KidsMD Health Topics

White Blood Cell Disorders

  • White blood cells are the parts of blood that help the body fight infection. Also called leukocytes, they are made up of five different subtypes: basophils, eosinophils, lymphocytes, monocytes and neutrophils.

    A number of disorders can impact these important cells and typically occur when:

    • White blood cell count is low
    • White blood cell count is high
    • White blood cells are not functioning properly

    How Dana-Farber/Boston Children's approaches white blood cell disorders

    Patients with White Blood Cell Disorders are treated through the Blood Disorders Center at Dana-Farber/Boston Children's Cancer and Blood Disorders Center, an integrated pediatric hematology and oncology partnership between Dana-Farber Cancer Institute and Boston Children's Hospital.

  • What are white blood cells?

    Whereas red blood cells carry oxygen, white blood cells, also called “leukocytes” help fight infections. Each type of leukocyte has specific roles in protecting our bodies. Many disorders affect white blood cells - causing their counts to be too low, too high, or causing malfunctions of the cells. Leukocytes include neutrophils (which fight bacteria and fungus infections), lymphocytes (which fight viruses, produce antibodies, and regulate the immune system), monocytes ("professional" germ eating cells), eosinophils, (which help fight parasitic infections and are related to allergic responses), and basophils.

    What causes benign white blood cell disorders?

    Benign white blood cell disorders occur when:

    • white blood cell count is low
    • white blood cell count is high
    • white blood cells are not functioning properly

    What are some examples of benign white blood cell disorders?

    Examples of disorders occurring when white blood cell count is low:

    • Neutropenia (low number of neutrophils in the blood)
    • Shwachman-Diamond syndrome
    • Kostmann syndrome (inherited disorder in which the blood lacks neutrophils)

    Examples of disorders occurring when white blood cells malfunction:

    • Chronic granulomatous disease (inherited disorder in which immune system cells called phagocytes do not function properly)
    • Leukocyte adhesion deficiency (rare inherited disorder in which the white blood cells are unable to produce a protein called CD18that helps them travel to the site of an infection)
    • Myeloperoxidase deficiency (disorder in which the enzymes that help the immune system fight bacteria are deficient)
    • Chediak Higashi syndrome (rare inherited disorder affecting the immune system)

    Are benign white blood cell disorders common?

    White blood cell disorders of lymphocytes and neutrophils are the most common. Disorders that involve monocytes and eosinophils are less common and disorders involving basophils are rare.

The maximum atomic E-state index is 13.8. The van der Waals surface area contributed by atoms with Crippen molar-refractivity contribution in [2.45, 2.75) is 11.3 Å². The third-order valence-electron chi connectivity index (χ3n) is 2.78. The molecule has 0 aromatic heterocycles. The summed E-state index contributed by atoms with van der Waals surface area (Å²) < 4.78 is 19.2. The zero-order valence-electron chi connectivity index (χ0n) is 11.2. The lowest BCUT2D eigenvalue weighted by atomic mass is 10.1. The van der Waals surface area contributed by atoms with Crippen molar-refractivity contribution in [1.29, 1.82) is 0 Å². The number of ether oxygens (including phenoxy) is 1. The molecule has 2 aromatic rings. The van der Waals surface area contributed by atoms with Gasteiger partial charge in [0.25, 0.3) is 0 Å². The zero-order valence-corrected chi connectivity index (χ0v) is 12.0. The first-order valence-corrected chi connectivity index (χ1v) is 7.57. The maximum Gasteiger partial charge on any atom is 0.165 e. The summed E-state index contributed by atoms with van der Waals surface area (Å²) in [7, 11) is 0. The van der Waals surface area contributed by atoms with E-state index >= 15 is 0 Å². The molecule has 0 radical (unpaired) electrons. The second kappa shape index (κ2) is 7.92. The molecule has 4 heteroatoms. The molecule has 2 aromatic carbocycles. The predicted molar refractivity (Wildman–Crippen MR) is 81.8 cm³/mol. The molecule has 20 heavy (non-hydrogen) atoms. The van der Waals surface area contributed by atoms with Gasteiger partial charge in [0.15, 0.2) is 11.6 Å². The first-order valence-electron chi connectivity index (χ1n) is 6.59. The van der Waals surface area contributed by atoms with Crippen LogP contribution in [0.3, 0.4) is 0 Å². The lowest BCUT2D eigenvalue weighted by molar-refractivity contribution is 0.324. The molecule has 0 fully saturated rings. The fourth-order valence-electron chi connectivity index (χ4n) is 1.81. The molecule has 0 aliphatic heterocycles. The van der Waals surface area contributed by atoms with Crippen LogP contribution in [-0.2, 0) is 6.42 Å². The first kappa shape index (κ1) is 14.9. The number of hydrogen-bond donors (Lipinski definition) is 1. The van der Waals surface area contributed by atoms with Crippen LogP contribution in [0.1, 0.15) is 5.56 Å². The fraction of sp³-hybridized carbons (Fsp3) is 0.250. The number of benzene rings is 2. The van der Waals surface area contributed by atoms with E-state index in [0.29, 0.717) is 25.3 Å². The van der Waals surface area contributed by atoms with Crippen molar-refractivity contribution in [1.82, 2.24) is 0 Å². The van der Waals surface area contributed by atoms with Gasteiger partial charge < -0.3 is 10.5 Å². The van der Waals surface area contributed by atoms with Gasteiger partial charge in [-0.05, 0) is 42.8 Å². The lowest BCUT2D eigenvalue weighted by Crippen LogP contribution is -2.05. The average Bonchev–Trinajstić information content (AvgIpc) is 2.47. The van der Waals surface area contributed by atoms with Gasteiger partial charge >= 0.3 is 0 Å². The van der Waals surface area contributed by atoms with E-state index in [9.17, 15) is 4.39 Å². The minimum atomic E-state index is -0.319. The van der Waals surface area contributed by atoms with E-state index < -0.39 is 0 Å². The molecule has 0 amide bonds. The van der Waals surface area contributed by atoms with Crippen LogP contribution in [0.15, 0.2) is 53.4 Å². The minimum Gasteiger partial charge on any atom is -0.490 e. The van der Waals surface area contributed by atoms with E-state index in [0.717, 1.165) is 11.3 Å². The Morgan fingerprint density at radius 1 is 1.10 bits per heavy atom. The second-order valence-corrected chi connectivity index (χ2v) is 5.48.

What are the symptoms of white blood cell disorders?

    Symptoms depend on the type of white blood cell disorder a child has. Common symptoms include:

    • Frequent infections
    • Skeletal abnormalities (growth plate changes, short ribs, curvature of the spine)
    • Skin abscesses
    • Severe periodontal disease
    • Delayed wound healing 
    • Chronic, often greasy diarrhea
    • Invasive fungal infections
  • Depending on the type of white blood cell disorder a child has, the doctor may order:

    • Blood work to evaluate white blood cells
    • Stool sample
    • Bone marrow testing

    Specific lab tests for leukocyte function. After all tests are completed, hematologists will be able to outline the best treatment options.

  • Treatment largely depends on the type of white blood cell that is present and may include:

    • Oral or intravenous antibiotics to fight infection
    • Treatments to suppress autoimmune causes of low neutrophils
    • Colony-stimulating factor to stimulate bone marrow production of white blood cell
    • Blood product replacement for children at high risk of anemia or bleeding
    • Bone marrow or stem cell transplant

    Children with white blood cell disorders are treated through the Blood Disorders Center at Dana-Farber/Boston Children's Cancer and Blood Disorders Center, an integrated pediatric hematology and oncology partnership between Dana-Farber Cancer Institute and Boston Children's Hospital.

  • Research

    Thanks to ongoing research, treatment for patients with low white blood counts has markedly improved over the past 20 years. Genetic testing for Shwachman Diamond syndrome and other forms of severe congenital neutropenias has allowed better prognostication. Treaments can prolong life now for patients with even the most severe of the neutropenias.

    Clinical Trials

    For many children with rare or hard-to-treat conditions, clinical trials provide new options.

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